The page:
No. One ballad for me is always enough. Zeppelin's records in the old days were filled with acoustic stuff--that's a style they're good at. I love to write music like that, but only one or two at the most on a record. I concentrate on the more aggressive approach. For example, "I Hate Everybody But You" is the closest I can get to a love song. [Laughs.]

Have you done any other side projects?

I did a soundtrack for a movie called The Black Panthers. It's not virtuoso guitar playing by any means. I played my version of "The Star Spangled Banner." I played it note for note, as opposed to trying to do the Hendrix version, although you can hear some influences of Hendrix in some of the note choices. There's some blues stuff in there, but it's very slow, and I played the exact melody from the original so I held a standard for the movie. It sounds really strong the way it is without any guitar dive bombs or all that shit. Everybody's tried to do that. I ended up adding a couple licks here and there that are very mellow, but they sound good. It's got a lot of vibe to it.

Other than that I didn't do much of anything other than dealing with Guns and Snakepit. I did Michael Jackson again, but with Michael you never know what's going to be on the record. I've been talking to Iggy Pop about writing with him, but my schedule is such that I might have missed that one by now. It's a good thing that I've been doing so many outside projects where I'm so adaptable that I can play with almost anybody, within reason. All that experience of working with different people, in different studios, with different engineers and producers, not to mention musicians and so on, really is worth it. You might not think about it at the time. It just seems like fun. Looking back on it, it's really important for you to be able to take that experience and use it to your advantage.

Why did Gilby get kicked out of Guns?

I got a phone call from Axl after Gilby, Duff, Matt, and I had come home from rehearsal. He was adamant that he didn't want to write with Gilby, and he wanted to explore some other kind of writing approach He's always had this vision of teaming me up with a guitar player that's going to stretch my boundaries, whereas I still come from the old Guns N' Roses school where I do what I do and he does what he does. Getting two lead players to meet eye to eye is difficult, not to mention overflowing the record with self-indulgent guitars. I told Gilby about this. He was never officially kicked out of the band, but I think the feelings were so strong, and Gilby was so taken aback by the whole thing, that he was a little confused. Then he had words with Axl and Duff, and that more or less cemented his position out of Guns N' Roses. Then he went on to do the Gilby Clarke project. Gilby and I have always been the closest of friends. I will never really understand why that happened, and that was the first thing that instigated a separation between Axl and me. And that's why there's still a hole in the band to this day.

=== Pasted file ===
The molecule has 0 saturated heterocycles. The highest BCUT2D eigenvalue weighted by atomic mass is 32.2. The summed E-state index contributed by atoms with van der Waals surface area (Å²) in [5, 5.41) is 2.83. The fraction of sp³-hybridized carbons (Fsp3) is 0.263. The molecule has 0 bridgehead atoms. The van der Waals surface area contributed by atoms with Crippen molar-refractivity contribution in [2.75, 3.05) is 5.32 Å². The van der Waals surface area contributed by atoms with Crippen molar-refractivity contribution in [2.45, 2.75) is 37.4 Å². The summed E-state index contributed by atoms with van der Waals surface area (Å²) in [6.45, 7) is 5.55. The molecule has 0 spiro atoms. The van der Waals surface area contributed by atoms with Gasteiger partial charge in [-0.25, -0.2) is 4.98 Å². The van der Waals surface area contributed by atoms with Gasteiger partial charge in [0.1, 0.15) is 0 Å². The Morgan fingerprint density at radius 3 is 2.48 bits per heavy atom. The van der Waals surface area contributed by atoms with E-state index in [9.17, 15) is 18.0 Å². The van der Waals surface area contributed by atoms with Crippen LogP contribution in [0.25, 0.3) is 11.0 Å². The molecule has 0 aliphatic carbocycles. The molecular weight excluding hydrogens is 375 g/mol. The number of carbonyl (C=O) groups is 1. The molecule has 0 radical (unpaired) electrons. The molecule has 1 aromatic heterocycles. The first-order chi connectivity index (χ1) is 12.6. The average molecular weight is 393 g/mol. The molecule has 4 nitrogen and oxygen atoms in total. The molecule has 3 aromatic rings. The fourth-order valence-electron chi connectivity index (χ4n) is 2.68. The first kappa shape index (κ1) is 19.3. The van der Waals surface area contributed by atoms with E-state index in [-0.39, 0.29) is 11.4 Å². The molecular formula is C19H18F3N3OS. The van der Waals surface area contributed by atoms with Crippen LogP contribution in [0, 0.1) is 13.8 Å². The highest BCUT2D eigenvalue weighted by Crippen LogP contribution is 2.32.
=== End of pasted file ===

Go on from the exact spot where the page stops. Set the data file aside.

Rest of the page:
The next Guns N' Roses record is going to be interesting because of all that's happened since Use Your Illusion.

Everything is interesting. [Laughs.] There's no cohesive concept between us as to what a Guns N' Roses record is supposed to sound like. Guns is something that's dose to my heart. I'm loyal to the day I die, I suppose. After touring for two-and-a-half years it was really nice to get back to where I'm at right now, which is more or less street level, dealing with things off the high-profile rock star concept that Guns is. It's nice to be here. I went to a bar the other night, and there was some band playing. I got up and played with this other guy's guitar, and Eric started singing. The kids were going nuts. That was a hell of a lot of fun. Guns misses that. Unfortunately we can't do that We could if we all wanted to, but when Guns is on the road and we have a day off, I'm the one who goes and finds some bar band to jam with-duff as well. Matt usually comes with me. But Guns as a whole can't do that.

It's amazing that Guns has lasted for almost ten years.

Can you believe it's been around so long? As far as Guns' material goes, I'm still very enthusiastic and loyal about doing Guns, but the band is such an institution at this point that I don't see any need to affect the creative process by adhering to the time schedule and pressures from the record company--and public, for that matter--and putting out a shitty record. It's not like Guns has to make a record next week. The band is already established. hi August after I get back from tour, I'll go back and see where Guns is at and where our relationship as a functioning band stands. If we all missed each other and the music happens and the work flow is going and everything pours out, then we can make a natural record. I don't believe in anything other than that.